This project will apply magnetic methods on key sections representative for anoxic environments in marine, hypersaline, brackish and lacustrine settings aiming to establish if there is a relationship between the presence of specific magnetic minerals and marine connectivity in general, anoxia in particular. The envisaged aim is to improve the understanding of the specific magnetic mineral's zonation as an expression of marine connectivity and productivity. The research will be focused on sedimentary successions of various ages and from various environments in which stratification and anoxia has occurred: South Atlantic anoxic pre-evaporites, form north of the Rio Grande Rise; black shales and menilites from the brackish Tethys Region - Black Sea; that will be compared with lacustrine oil shales from the Taubate basin - Brazil; sapropelic levels from in the Indian Ocean - Maldives; anoxic events levels in sediments from the Equatorial Atlantic - Demerara Rise and anoxic sediments linked with the PETM from Arctic - Svalbard islands. Those extreme conditions will be also compared with samples from other events and locations where the carbon cycle was much different from today (MMCO, MECO, EOT, OAES). We will aim to provide geochemical clarifications on the behavior of Fe3+, Fe2+ ions fixation, diagenesis and alteration in these sediments with focus on the magnetic minerals.During the project we will employ high-resolution magnetostratigraphic methods, rock-magnetism, environmental magnetism and spectroscopy (HRTEM, XANES, EDS) on continuous sedimentary successions that record anoxic episodes. The target sections have well-documented biostratigraphic, geochemical, isotopic and sedimentological information that may allow us to identify particular correlations between the anoxia (onset, progressions and shutdown) and the magnetic signatures (markers). Through this approach we aim to: 1.establish how the magnetic signature of the sediments can be linked with anoxia and can be used as marker for the rise or fall of anoxia by linking the presence of certain magnetic carriers with episodes of increase/decrease in anoxia, previously documented by biostratigraphic and geochemical studies in the same sediments;2.a better understanding how the sills, such as the Rio Grande Rise, are controlling the marine connectivity and implicitly the formation of evaporites and anoxia but also mineralization such as Manganese crusts by focusing on stratigraphic successions where changes in ocean connectivity are well documented and trying to find magnetic markers of the chemical changes induced by variations of marine connectivity;3.contribute to the understanding of the preservation/oxidation processes occurring in the anoxic sediments by performing high-resolution microscopy and spectroscopy measurements. 4.attempt to establish magnetic carriers' fingerprints for different types of anoxia. Intellectual Merit: Luigi Jovane has several years of experience working on the main cores and stratigraphic sections of the middle Eocene-Oligocene of the Neo-Tethys Realm, Indian Ocean, and Antarctica. His works represent high-impact and highly cited papers for paleomagnetism and its implications for chronostratigraphy, cyclostratigraphy and paleoclimatology for this period. Dan V. Palcu is an early career scientist with excellent background and important publications in paleomagnetism with implications in the understanding of marine connectivity and anoxia. The candidates are proposing to explore a novel approach on describing anoxia by attempting to identify zones/intervals characterized by specific magnetic carriers and correlate them with connectivity changes (and the rise/fall of anoxia).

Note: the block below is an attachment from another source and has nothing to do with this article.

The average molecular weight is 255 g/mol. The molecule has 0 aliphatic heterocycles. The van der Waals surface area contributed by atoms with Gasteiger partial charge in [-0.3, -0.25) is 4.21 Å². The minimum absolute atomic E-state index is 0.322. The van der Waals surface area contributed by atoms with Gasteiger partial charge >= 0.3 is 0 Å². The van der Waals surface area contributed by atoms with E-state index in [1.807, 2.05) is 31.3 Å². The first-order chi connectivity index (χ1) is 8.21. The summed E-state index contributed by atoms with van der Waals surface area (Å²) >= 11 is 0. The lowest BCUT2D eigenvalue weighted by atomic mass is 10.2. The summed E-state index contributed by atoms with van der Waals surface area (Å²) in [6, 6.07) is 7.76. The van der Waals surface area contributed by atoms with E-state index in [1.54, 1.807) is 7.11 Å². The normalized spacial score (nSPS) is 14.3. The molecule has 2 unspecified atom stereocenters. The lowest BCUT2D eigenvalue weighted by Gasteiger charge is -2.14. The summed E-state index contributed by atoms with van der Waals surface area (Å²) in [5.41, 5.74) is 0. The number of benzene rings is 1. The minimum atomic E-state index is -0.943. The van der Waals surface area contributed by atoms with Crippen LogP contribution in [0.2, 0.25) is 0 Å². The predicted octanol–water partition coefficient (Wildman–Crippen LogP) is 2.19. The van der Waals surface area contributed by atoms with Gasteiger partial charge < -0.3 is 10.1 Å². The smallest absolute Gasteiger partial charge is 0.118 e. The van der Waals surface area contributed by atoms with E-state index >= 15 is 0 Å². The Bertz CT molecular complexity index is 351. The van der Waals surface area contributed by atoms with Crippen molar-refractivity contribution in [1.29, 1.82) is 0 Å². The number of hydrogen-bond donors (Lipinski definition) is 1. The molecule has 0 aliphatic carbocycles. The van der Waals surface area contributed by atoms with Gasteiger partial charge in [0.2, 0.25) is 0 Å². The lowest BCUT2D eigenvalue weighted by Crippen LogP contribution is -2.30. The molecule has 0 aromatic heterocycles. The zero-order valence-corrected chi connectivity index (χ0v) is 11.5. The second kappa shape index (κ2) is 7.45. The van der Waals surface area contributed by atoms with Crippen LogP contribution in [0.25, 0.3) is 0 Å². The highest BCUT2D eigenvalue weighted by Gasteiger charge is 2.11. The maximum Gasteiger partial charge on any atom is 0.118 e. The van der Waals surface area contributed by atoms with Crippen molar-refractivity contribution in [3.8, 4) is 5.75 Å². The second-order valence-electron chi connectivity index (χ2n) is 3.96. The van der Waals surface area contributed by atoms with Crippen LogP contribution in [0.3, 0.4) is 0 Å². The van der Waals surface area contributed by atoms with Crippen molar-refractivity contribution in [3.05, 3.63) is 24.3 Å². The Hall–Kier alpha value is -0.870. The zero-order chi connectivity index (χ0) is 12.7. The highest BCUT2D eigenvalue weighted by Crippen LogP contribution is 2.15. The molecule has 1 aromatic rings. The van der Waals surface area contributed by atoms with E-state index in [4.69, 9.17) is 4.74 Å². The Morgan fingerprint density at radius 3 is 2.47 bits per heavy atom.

News published in Agência FAPESP Newsletter about the scholarship:
PALCU, DAN VALENTIN;
PATINA, IRINA STANISLAVOVNA;
Late Miocene megalake regressions in Eurasia.
JUN 1 2021.
Web of Science Citations: 0.